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Crash and Burnout, Part 6

Posted on Mon Feb 19th, 2018 @ 2:38am by Unawakened Devon Spencer

Mission: Pre-Awakening
Location: Newport News, Virginia
Timeline: Friday, 12 March 2010
Tags: Devon, Dev, Deo, Spencer, Bobbie, Mitchum, Jacob, Millman, doctor, therapist, Natalie

Previously, “Tripping Balls Down the Rabbit Hole”


Rain poured steadily as a familiar green Toyota Verso pulled into the driveway of the Jones residence. Devon Spencer emerged from the passenger side after having seen his therapist, Natalie. His mood matched the dark, stormy sky. Peals of thunder rattled his teeth and gave voice to his inner turmoil. This, while his face retained a sense of stony detachment. He drew the hood of his jacket against the rain and chill and ran inside. Bobbie, his love and companion climbed out, shouted after him, “Deo!”

Hunger continued to tear at the young artist’s insides after four days. Tina left Tuesday afternoon to continue her trip to Tarpon Springs and as promised, she called Thursday with the results of Devon’s blood test.

Nothing.

Test results confirmed the obvious, dehydration. In addition, Deo suffered from low calcium and sodium but while low, levels remained just inside the range of normal. According to the results, Deo should have felt a little tired and perhaps achy but nothing explained his ravenous hunger. Based on this, Chuck and Sandy insisted, going so far as to overrule Liv’s protest, Devon go to the Emergency Room.

Devon saw the worry etched on Chuck and Sandy’s faces. He loved them very much and he decided to go if only to ease their concern. So, Liv and Bobbie accompanied him to see Doctor Millman at Williamsburg Memorial. Devon thought back to that night:

“Devon Spencer,” Millman greeted his recurring patient. “I’ll give you one thing,” he smiled. “Seeing you is never boring.”

The doctor ran the same blood tests as Tina and gained the same results. He added a series of gastrointestinal scans searching for other serious threats to his patient’s health and once again the tests proved inconclusive.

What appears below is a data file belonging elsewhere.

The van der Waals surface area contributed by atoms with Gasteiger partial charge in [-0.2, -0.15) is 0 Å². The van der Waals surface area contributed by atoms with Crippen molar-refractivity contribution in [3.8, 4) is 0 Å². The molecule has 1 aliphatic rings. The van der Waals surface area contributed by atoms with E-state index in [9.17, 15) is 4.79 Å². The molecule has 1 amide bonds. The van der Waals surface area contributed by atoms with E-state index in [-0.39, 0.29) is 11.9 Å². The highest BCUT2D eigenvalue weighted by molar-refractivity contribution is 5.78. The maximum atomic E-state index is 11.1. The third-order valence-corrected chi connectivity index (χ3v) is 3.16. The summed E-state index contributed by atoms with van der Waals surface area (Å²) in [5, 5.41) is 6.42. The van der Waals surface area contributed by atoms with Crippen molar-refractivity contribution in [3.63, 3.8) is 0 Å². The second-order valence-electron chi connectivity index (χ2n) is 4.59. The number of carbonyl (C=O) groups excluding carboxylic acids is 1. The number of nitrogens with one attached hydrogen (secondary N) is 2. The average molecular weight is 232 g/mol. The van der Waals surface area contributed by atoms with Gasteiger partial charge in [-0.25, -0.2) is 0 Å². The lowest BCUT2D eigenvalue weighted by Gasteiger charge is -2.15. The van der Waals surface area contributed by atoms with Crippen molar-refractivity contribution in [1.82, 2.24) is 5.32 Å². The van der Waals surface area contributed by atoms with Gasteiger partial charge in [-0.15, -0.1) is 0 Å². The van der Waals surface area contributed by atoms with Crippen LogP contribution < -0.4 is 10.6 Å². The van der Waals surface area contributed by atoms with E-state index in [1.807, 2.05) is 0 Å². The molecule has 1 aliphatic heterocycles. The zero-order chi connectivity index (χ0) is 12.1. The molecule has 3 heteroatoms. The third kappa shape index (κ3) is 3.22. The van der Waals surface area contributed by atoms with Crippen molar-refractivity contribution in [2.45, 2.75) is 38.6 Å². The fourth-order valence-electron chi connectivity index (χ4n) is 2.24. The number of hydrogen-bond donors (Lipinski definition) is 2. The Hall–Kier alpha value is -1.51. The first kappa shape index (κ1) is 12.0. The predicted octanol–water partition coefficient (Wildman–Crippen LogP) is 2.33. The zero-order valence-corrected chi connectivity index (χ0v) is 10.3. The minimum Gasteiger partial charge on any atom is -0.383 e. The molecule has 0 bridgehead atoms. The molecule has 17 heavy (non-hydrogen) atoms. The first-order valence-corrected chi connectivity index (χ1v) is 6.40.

Doctor Milman peered at his computer screen after an exhaustive night of testing. “I’m glad you came clean about marijuana use, Devon,” he announced once he finished. “We were able to rule out an allergic reaction to THC. Whatever happened, it wasn’t the pot you smoked. Also, we showed no secondary chemicals, meaning that the marijuana wasn’t laced with another drug. You’re lucky,” Millman looked him in the eye. “One reason why marijuana is illegal is due to unregulated quality control. You’re playing Russian Roulette with any illegal substance. The availability of marijuana raises the mathematical likelihood of getting something bad higher. Anyway,” he smiled sympathetically, “enough of the lecture. You seem fine physically, but we can’t rule out some other kind of reaction. I’d like you to follow up with your regular physician. Also, I see here that you’re taking medication for Post-traumatic Stress. Just to be safe, I’d like you to check in with your therapist.”

That led to today and the talk with Natalie. She asked questions like always and together, she and Devon came to a disturbing realization, the repercussions of which led the young Greek to march into the house, stripping off his wet clothes and changing inside the guest room.

“Deo,” Bobbie followed with a look of raw concern. He closed the door, “What’s going on? Why did you flinch away from me in the car?”

“Nothing, I can’t–I just–I can’t talk about it right now.” The artist shivered against more than chill as he dressed in warm, dry clothes. He looked up at the reflection of the man he loved in the mirror and hung his head shamefacedly.

“I know I pushed us to be completely open and honest with each other. I-I don’t know how to handle this, Bobbie! It makes sense and it’s driving me crazy!” He rolled his eyes and laughed mirthlessly, “Okay, crazier.”